Introduction: Acute compartment syndrome (ACS) is a limb-threatening condition often associated with leg injury. The only treatment of ACS is fasciotomy with the purpose of reducing muscle compartment pressures (MCP). Patient discomfort and low reliability of invasive MCP measurements, has led to the search for alternative methods. Our goal was to test the feasibility of using ultrasound to diagnose elevated MCP. Methods: A cadaver model of elevated MCPs was used in 6 cadaver legs. An ultrasound transducer was combined with a pressure sensing transducer to obtain a B-mode image of the anterior compartment, while controlling the amount of pressure applied to the skin. MCP was increased from 0 to 75 mmHg. The width of the anterior compartment (CW) and the pressure needed to flatten the bulging superficial compartment fascia (CFFP) were measured. Results: Both the CW and CFFP showed high correlations to MCP in the individual cadavers. Average CW and CFFP significantly increased between baseline and the first elevated MCP states. Both Inter-observer and intra-observer agreements for the ultrasound measurements were good to excellent. Discussion: Ultrasound indexes showed excellent correlations in compartment pressures, suggesting that there is a potential for the clinical use of this modality in the future.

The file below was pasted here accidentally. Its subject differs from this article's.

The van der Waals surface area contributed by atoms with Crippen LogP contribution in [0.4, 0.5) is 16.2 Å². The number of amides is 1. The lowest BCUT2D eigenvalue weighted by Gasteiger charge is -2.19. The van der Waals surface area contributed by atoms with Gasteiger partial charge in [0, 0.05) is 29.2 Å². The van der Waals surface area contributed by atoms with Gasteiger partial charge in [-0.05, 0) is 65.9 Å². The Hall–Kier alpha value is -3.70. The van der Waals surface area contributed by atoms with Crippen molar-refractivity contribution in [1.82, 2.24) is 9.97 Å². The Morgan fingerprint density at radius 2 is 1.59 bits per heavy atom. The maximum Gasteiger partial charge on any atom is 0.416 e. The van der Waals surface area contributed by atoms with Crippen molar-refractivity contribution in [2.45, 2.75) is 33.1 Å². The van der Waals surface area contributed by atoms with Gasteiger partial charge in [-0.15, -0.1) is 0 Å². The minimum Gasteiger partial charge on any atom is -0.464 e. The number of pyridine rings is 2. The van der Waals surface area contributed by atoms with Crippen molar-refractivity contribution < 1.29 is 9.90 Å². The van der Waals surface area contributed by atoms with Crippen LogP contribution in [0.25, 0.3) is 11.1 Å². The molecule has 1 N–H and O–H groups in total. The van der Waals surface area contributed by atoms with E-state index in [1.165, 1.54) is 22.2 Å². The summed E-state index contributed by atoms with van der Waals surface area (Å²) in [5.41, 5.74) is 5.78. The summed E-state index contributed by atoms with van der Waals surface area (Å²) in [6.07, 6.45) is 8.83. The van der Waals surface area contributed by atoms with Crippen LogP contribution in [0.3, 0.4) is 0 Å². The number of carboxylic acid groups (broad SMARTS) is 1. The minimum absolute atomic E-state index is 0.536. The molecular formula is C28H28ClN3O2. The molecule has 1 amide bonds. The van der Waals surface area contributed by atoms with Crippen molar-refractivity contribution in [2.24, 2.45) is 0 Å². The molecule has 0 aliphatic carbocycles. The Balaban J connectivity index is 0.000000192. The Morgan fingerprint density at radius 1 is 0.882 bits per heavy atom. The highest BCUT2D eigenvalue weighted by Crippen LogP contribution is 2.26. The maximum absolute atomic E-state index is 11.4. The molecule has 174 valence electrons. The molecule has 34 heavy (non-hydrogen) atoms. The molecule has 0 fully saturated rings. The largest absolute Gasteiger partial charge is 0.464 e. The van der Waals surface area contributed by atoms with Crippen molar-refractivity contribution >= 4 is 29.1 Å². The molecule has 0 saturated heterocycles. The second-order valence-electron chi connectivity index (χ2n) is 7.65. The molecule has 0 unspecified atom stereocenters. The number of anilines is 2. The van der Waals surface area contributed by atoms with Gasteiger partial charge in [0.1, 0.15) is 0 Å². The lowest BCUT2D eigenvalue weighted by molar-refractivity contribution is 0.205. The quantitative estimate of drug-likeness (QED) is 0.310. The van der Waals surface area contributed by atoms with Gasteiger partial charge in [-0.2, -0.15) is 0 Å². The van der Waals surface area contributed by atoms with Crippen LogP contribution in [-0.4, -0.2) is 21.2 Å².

Bibliographical noteFunding Information:
Funding from AO Trauma North America supported this research project. We will also like to thank Dr. Karl Siebuhr, and our Surgical Training Facility staff for their excellent assistance and support.
© 2019 Elsevier Ltd
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- Acute compartment syndrome
- Compartment pressure measurement